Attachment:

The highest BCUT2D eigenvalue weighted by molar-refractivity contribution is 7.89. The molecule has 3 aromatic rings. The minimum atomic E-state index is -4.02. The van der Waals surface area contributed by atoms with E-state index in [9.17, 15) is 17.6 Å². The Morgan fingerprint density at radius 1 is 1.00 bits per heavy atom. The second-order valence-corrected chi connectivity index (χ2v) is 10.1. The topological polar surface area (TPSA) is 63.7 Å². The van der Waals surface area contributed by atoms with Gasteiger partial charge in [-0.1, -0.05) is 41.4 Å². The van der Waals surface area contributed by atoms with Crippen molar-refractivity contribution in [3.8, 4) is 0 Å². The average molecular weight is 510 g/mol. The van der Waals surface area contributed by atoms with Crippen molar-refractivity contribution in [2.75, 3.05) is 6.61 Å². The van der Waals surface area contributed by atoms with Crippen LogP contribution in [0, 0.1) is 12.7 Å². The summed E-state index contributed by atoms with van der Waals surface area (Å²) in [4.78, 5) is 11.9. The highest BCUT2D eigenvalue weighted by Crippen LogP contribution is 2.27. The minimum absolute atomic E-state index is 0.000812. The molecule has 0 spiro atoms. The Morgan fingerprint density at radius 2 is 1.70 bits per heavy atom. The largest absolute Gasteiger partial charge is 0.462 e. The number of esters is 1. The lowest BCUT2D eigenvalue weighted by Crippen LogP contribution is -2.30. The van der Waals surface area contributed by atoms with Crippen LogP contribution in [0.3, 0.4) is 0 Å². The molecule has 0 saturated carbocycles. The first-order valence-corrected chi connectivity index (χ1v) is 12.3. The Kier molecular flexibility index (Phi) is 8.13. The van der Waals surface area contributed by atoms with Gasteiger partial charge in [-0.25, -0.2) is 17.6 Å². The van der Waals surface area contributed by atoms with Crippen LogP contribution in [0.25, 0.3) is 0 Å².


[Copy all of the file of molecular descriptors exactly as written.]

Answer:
The highest BCUT2D eigenvalue weighted by molar-refractivity contribution is 7.89. The molecule has 3 aromatic rings. The minimum atomic E-state index is -4.02. The van der Waals surface area contributed by atoms with E-state index in [9.17, 15) is 17.6 Å². The Morgan fingerprint density at radius 1 is 1.00 bits per heavy atom. The second-order valence-corrected chi connectivity index (χ2v) is 10.1. The topological polar surface area (TPSA) is 63.7 Å². The van der Waals surface area contributed by atoms with Gasteiger partial charge in [-0.1, -0.05) is 41.4 Å². The van der Waals surface area contributed by atoms with Crippen molar-refractivity contribution in [3.8, 4) is 0 Å². The average molecular weight is 510 g/mol. The van der Waals surface area contributed by atoms with Crippen molar-refractivity contribution in [2.75, 3.05) is 6.61 Å². The van der Waals surface area contributed by atoms with Crippen LogP contribution in [0, 0.1) is 12.7 Å². The summed E-state index contributed by atoms with van der Waals surface area (Å²) in [4.78, 5) is 11.9. The highest BCUT2D eigenvalue weighted by Crippen LogP contribution is 2.27. The minimum absolute atomic E-state index is 0.000812. The molecule has 0 spiro atoms. The Morgan fingerprint density at radius 2 is 1.70 bits per heavy atom. The largest absolute Gasteiger partial charge is 0.462 e. The number of esters is 1. The lowest BCUT2D eigenvalue weighted by Crippen LogP contribution is -2.30. The van der Waals surface area contributed by atoms with Crippen LogP contribution in [0.3, 0.4) is 0 Å². The molecule has 0 saturated carbocycles. The first-order valence-corrected chi connectivity index (χ1v) is 12.3. The Kier molecular flexibility index (Phi) is 8.13. The van der Waals surface area contributed by atoms with Gasteiger partial charge in [-0.25, -0.2) is 17.6 Å². The van der Waals surface area contributed by atoms with Crippen LogP contribution in [0.25, 0.3) is 0 Å².